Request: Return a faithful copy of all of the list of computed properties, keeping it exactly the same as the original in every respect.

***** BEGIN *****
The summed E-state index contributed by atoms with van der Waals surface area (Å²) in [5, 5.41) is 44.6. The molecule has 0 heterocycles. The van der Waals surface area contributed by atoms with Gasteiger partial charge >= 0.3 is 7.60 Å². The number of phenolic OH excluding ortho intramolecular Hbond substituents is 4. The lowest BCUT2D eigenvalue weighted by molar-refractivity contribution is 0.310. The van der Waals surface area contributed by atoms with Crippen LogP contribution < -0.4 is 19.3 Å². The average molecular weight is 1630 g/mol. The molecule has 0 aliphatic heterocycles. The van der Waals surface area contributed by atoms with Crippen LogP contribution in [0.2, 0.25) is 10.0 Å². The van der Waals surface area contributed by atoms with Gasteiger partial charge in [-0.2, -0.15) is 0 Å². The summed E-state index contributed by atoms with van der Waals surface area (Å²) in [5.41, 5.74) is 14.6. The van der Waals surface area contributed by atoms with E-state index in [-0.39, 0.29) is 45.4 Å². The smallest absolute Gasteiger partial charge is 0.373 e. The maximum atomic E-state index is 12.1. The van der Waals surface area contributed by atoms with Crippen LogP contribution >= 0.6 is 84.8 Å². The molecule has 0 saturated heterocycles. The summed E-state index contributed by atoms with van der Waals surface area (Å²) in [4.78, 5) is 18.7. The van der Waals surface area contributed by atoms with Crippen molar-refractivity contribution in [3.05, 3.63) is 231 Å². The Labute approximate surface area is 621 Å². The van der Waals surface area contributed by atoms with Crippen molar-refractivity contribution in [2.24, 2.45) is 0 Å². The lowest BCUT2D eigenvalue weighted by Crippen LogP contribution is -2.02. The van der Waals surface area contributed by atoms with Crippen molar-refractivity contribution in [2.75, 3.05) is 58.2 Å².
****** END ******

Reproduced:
The summed E-state index contributed by atoms with van der Waals surface area (Å²) in [5, 5.41) is 44.6. The molecule has 0 heterocycles. The van der Waals surface area contributed by atoms with Gasteiger partial charge >= 0.3 is 7.60 Å². The number of phenolic OH excluding ortho intramolecular Hbond substituents is 4. The lowest BCUT2D eigenvalue weighted by molar-refractivity contribution is 0.310. The van der Waals surface area contributed by atoms with Crippen LogP contribution < -0.4 is 19.3 Å². The average molecular weight is 1630 g/mol. The molecule has 0 aliphatic heterocycles. The van der Waals surface area contributed by atoms with Crippen LogP contribution in [0.2, 0.25) is 10.0 Å². The van der Waals surface area contributed by atoms with Gasteiger partial charge in [-0.2, -0.15) is 0 Å². The summed E-state index contributed by atoms with van der Waals surface area (Å²) in [5.41, 5.74) is 14.6. The van der Waals surface area contributed by atoms with E-state index in [-0.39, 0.29) is 45.4 Å². The smallest absolute Gasteiger partial charge is 0.373 e. The maximum atomic E-state index is 12.1. The van der Waals surface area contributed by atoms with Crippen LogP contribution >= 0.6 is 84.8 Å². The molecule has 0 saturated heterocycles. The summed E-state index contributed by atoms with van der Waals surface area (Å²) in [4.78, 5) is 18.7. The van der Waals surface area contributed by atoms with Crippen molar-refractivity contribution in [3.05, 3.63) is 231 Å². The Labute approximate surface area is 621 Å². The van der Waals surface area contributed by atoms with Crippen molar-refractivity contribution in [2.24, 2.45) is 0 Å². The lowest BCUT2D eigenvalue weighted by Crippen LogP contribution is -2.02. The van der Waals surface area contributed by atoms with Crippen molar-refractivity contribution in [2.75, 3.05) is 58.2 Å².